'Awards Chatter' Podcast — Melissa McCarthy ('Can You Ever Forgive Me?')

Melissa McCarthy arrives at the premiere of Sony Pictures' "Ghostbusters"  - Getty-H 2018
Gregg DeGuire/WireImage

"I don't know when we became obsessed with, 'Is it a comedy or is it a drama?'" says Melissa McCarthy as we sit down at the Four Seasons in Beverly Hills to record an episode of The Hollywood Reporter's Awards Chatter podcast and begin discussing the latest film in which she stars, Marielle Heller's Can You Ever Forgive Me?, which straddles the line between the two genres. Continues the 48-year-old, who could land her second Oscar nomination (after being nominated for one for 2015's Bridesmaids) for the new film, in which she plays the troubled New York writer turned criminal Lee Israel: "It's a story. Some stories start high and go low, and vice-versa."

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LISTEN: You can hear the entire interview below [starting at 28:20], following a conversation between host Scott Feinberg and Ivana Kirkbride, an expert and thought leader in the over-the-top video space, who joins Scott to discuss her time at YouTube and Verizon's go90 and speculate about the future of "premium mid-form content" and "micro-windowing."

Check out our past episodes featuring the likes of Steven Spielberg, Oprah Winfrey, Lorne Michaels, Barbra Streisand, Justin Timberlake, Meryl Streep, Robert De Niro, Jennifer Lawrence, Eddie Murphy, Gal Gadot, Warren Beatty, Angelina Jolie, Snoop Dogg, Jessica Chastain, Stephen Colbert, Reese Witherspoon, Aaron Sorkin, Margot Robbie, Ryan Reynolds, Nicole Kidman, Denzel Washington, Julia Louis-Dreyfus, Matthew McConaughey, Kate Winslet, Jimmy Kimmel, Natalie Portman, Chadwick Boseman, Jennifer Lopez, Ricky Gervais, Judi Dench, Quincy Jones, Jane Fonda, Tom Hanks, Amy Schumer, Jerry Seinfeld, Elisabeth Moss, RuPaul, Rachel Brosnahan, Jimmy Fallon, Kris Jenner, Michael Moore, Emilia Clarke, Lin-Manuel Miranda, Helen Mirren, Tyler Perry, Sally Field, Spike Lee, Lady Gaga, J.J. Abrams, Emma Stone, Ryan Murphy, Julia Roberts, Trevor Noah, Dolly Parton, Will Smith, Taraji P. Henson, Sacha Baron Cohen and Carol Burnett.

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McCarthy was born and raised in Plainfield, Illinois, the daughter of an arbitrator and a secretary. "I was a bit of a delinquent, but a lame one," she admits, attributing her misbehavior to boredom. "I was in a little town, I lived on a farm and all I dreamed of was going to New York City." She did just that at the age of 20, leaving college in pursuit of the dream that she would be able to "do something with women's clothing." Instead, on her first night in the Big Apple, at the urging of her new roommate, she donned "a wig, kabuki makeup and platforms" and showed up at an open-mic night to perform stand-up under the name "Miss Y," a play on her childhood nickname "Missy."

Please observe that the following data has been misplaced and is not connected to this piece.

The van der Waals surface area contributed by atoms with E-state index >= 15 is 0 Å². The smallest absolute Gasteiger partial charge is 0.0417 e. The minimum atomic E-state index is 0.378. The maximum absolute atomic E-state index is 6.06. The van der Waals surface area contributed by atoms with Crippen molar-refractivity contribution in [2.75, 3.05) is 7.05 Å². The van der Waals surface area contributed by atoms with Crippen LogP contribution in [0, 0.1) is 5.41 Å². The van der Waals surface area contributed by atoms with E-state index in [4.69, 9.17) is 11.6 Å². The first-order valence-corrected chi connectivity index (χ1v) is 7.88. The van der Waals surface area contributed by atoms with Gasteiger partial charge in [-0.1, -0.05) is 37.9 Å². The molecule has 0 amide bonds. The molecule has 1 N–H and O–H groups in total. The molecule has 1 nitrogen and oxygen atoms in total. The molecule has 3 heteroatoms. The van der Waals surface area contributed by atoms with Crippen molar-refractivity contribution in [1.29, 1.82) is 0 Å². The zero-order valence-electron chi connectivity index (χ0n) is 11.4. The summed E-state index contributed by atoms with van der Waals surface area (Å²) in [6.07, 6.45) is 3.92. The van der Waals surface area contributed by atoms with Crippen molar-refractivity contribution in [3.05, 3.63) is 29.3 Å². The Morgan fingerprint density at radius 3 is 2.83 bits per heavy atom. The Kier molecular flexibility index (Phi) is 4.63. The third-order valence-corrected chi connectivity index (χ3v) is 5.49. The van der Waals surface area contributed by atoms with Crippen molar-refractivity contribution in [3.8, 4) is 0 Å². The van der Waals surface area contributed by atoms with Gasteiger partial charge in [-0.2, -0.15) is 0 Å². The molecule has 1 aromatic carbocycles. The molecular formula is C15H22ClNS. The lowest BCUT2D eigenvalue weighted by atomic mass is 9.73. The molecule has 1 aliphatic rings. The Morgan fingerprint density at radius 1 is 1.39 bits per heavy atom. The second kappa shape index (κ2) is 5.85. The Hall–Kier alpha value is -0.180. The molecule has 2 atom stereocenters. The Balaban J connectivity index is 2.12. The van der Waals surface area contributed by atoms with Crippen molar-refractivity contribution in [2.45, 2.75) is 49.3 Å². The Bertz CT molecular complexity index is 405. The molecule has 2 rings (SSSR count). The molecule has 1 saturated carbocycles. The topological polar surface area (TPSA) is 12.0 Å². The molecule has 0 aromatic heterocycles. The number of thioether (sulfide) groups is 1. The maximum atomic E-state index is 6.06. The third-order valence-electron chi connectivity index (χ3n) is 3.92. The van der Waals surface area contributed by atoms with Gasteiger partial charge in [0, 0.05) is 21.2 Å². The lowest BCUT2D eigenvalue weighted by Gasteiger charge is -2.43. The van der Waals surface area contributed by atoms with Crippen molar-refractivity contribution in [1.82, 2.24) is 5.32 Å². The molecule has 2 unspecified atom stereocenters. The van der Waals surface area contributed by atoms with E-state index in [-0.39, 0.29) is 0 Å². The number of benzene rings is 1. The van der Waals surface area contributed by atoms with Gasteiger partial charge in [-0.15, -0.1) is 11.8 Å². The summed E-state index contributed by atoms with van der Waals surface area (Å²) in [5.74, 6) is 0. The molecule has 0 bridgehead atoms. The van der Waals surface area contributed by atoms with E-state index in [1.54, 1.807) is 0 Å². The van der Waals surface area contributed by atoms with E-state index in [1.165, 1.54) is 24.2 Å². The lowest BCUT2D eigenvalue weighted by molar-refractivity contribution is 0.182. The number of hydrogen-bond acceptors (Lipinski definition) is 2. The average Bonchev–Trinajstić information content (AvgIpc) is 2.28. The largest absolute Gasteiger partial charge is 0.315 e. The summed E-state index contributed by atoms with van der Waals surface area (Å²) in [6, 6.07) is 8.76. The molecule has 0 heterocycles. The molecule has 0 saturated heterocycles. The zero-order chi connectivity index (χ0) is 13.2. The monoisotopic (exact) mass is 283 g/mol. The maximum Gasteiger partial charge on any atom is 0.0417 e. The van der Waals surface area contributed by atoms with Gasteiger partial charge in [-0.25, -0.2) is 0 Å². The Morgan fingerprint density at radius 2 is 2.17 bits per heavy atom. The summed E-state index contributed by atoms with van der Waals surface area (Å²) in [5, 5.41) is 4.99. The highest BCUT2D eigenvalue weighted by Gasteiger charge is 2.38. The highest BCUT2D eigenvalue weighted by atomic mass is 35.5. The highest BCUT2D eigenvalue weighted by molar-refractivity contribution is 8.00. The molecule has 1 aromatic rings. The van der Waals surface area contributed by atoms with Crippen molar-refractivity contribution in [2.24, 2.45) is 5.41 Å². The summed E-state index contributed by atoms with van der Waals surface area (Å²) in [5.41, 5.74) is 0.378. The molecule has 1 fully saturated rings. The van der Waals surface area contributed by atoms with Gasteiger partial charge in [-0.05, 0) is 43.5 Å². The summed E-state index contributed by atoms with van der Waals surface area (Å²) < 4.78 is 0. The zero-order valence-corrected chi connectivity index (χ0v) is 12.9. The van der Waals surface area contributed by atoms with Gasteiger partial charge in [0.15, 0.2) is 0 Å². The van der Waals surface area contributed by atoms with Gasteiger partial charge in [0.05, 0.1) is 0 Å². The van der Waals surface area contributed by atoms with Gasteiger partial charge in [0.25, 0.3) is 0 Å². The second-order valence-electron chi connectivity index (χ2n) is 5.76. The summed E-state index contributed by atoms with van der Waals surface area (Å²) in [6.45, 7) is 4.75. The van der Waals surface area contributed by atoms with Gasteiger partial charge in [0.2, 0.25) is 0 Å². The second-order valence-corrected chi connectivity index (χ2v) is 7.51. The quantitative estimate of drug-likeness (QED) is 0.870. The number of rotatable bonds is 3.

That initial stand-up experience went over well enough — and was enjoyable enough for McCarthy — that she continued to perform for the next few months. She then began taking dramatic acting classes with Michael Harney — and says of the Orange Is the New Black actor, "I'm quite positive he's the reason I'm an actor" — before landing parts in theatrical productions that she describes as "way" Off Broadway. McCarthy came to see herself as an actor, but couldn't land an agent in New York and knew that most professional opportunities were in Los Angeles, so, at 27, she headed out west. There, she quickly joined the improvisational group The Groundlings, with which she spent the next decade-plus performing alongside the likes of Maya Rudolph and Kristen Wiig. "I really consider The Groundlings my college," she says. "That's where I learned to write, that's where I learned to develop characters and how far can you push it before you break it — everything was there. That's where I met my husband [the actor/writer/director Ben Falcone] and all of my closest friends."

While many Groundlings performers wound up on SNL, which McCarthy says "was always kind of the holy grail," she was never seen for the show when its talent scouts came looking for potential new cast members. Instead, her opportunities to shine came slowly — her first TV appearance was in a part on cousin Jenny McCarthy's show; her first film role came, thanks to ex-Groundling Jennifer Coolidge, in the 1999 movie Go — and she grew financially frustrated enough to consider walking away from acting entirely shortly before turning 30. "I was starting to work production jobs, and I was working more steadily in that," she says. "And then a week or two before my 30th birthday, I got Gilmore Girls." She played Sookie, the chef who was the best friend of Lauren Graham's character on The WB network's show, from 2000 through 2007. Following "a good decade of struggling," she says, "That was the first time I ever said, 'I'm an actor!'"